VLG Group
Group Meetings
Y. LeCun's website
CS at Courant
Courant Institute

Face Detection and Pose Estimation

  • Time Period: September 2003-June 2004.
  • Participants: Margarita Osadchy (Technion), Matt Miller (NEC Labs), Yann LeCun (Courant Institute/CBLL).
  • Video: watch a video of the system in action: [AVI, 4.9MB].
  • Talks/Posters:
    • Slides: Synergistic Face Detection and Pose Estimation. Slides of a talk delivered at the Object Recognition workshop, Taormina, Sicily, October 2004. [DjVu (466KB)]; [PDF (1.1MB)].
    • Poster:Synergistic Face Detection and Pose Estimation. Poster presented at NIPS 2004, Vancouver, December 2004. [DjVu (234KB)]; [PDF (648KB)].
  • Publications:
    • [Osadchy, Miller, and LeCun, 2004] Synergistic Face Detection and Pose Estimation Proc. NIPS 2004.
    • [LeCun and Huang, 2005]. Loss Functions for Discriminative Training of Energy-Based Models. Proc. AI Stats 2005. This paper is not specifically about face detection, but about the general concept of Energy-Based Model. The loss function used for the face detector derives from this concept.
    • [Vaillant, Monrocq, LeCun, 1994]. An original approach for the localisation of objects in images, IEE Proc. on Vision, Image, and Signal Processing 1994. This is an older paper about Yann LeCun's early work on face detection using convolutional networks.


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Everyone is detected.

We developed a novel method for real-time, simultaneous multi-view face detection and facial pose estimation. The method employs a convolutional network to map face images to points on a manifold parameterized by pose, and non-face images to points away from that manifold. This network is trained by optimizing an energy function of three variables: image, pose, and face/non-face label.

The system was trained with 53,000 grayscale images of faces, manually annotated with the pose (position, size, pitch, yaw, roll), and 53,000 images of non-faces.

We tested the resulting system, in a single configuration, on three standard data sets -- one for frontal pose, one for rotated faces, and one for profiles -- and founnd that its performance on each set is comparable to previous multi-view face detectors that can only handle one form of pose variation.

We also show experimentally that the system's accuracy on both face detection and pose estimation is improved by training for the two tasks together.

The main conceptual difference between the convolutional net approach and the popular "Viola-Jones" approach is that convolutional networks have a fixed number of feature detectors that are highly optimized through gradient-based learning, while the V-J system generates a very large number of very simple (binary) features, and uses AdaBoost to select a good subset.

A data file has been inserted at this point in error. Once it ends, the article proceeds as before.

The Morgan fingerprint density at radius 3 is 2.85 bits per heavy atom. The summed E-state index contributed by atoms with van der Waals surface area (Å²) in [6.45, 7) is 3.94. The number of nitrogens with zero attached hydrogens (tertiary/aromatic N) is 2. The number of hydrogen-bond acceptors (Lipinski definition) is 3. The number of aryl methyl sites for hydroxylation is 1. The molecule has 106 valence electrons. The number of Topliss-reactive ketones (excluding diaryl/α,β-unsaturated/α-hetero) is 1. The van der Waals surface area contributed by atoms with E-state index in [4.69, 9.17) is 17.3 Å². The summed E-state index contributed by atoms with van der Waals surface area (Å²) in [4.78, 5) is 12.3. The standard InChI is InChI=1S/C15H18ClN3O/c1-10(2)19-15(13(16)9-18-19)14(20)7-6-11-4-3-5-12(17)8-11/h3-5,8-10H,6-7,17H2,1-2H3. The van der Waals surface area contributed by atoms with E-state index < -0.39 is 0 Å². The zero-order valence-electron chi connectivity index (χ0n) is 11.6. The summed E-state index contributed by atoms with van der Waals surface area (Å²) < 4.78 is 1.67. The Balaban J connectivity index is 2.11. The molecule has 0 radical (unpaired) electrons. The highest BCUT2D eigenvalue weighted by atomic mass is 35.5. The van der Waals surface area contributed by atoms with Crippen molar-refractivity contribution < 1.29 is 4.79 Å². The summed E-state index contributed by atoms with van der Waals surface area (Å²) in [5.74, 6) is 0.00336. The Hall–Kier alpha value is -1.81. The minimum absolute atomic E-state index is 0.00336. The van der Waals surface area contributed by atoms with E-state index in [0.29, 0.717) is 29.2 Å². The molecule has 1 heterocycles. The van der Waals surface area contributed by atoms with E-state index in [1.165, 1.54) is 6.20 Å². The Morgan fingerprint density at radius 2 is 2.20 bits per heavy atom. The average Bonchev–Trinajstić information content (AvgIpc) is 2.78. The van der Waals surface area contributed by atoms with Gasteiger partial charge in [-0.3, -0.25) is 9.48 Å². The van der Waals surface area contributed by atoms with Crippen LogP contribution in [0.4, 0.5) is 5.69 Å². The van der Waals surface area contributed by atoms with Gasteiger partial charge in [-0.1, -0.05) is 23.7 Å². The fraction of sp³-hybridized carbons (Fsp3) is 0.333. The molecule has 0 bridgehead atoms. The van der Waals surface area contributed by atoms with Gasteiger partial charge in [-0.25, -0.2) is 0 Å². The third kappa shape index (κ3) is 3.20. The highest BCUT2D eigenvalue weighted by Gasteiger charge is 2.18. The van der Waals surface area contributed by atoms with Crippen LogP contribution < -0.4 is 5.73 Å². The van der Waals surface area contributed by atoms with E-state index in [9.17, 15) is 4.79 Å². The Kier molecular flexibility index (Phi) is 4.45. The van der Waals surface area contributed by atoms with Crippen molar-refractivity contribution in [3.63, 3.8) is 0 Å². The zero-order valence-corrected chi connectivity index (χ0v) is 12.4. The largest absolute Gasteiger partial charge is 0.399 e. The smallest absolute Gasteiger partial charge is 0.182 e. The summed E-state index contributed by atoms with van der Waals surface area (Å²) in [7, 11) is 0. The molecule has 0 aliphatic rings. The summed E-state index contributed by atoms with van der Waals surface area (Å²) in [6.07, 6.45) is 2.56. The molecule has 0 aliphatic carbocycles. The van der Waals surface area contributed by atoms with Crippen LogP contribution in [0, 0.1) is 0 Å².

Our system runs in real time (a few frames per second) on a laptop, processing each full frame independently of each other. It operates on grayscale images, and therefore does not rely on the color information.

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The usual suspects are rounded up.


Related Work

Members of our group have used convolutional nets for object spotting in the past:
  • [Matan, Burges, LeCun, Denker 1992]: Multi-Digit Recognition Using a Space Displacement Neural Network, NIPS 4, 1992. This paper describes our early work using convolutional nets for spotting and recognizing handwritten characters in an image.
  • Back in 1989/1990, we applied convolutional nets to the detection of the ID numbers that are painted on the side of railroad cars. Sadly, this work was never published. .

Other groups have used convolutional networks for object detection.

  • Christophe Garcia and Manolis Delakis have a nice paper in the Nov 2004 issue of IEEE PAMI, describing a face detector based on convolutional nets. They also have an online demo.
  • In 1995, Steve Nowlan and John Platt used convolutional nets to do hand detection and tracking: [Steven Nowlan, John Platt 1995]: a convolutional neural network hand tracker, Proc. NIPS 7, 1995 [DjVu].
  • In 1994, Wolf and Platt used convolutional nets to locate addresses on postal envelopes: [Wolf, Platt 1994]: Postal Address Block Location Using a Convolutional Locator Network, Proc. NIPS 6, 1994. [DjVu].


If you want to experiment with convolutional nets, A full implementation of is included in the gblearn2 library distributed with the Lush language.

The Torch C++ Library by Ronan Collobert, Samy Bengio and Johnny Mariethoz also has an implementation of convolutional networks (somewhat inspired by the Lush version).

More Pics

somewhat unusual suspects.

Seriously deviant stuff:

Superdupont by Lob, Gotlib and Sole Salammbo by Philippe Druillet

Valerian et Laureline by Christin and Meziere Valerian et Laureline by Christin and Meziere Valerian et Laureline by Christin and Meziere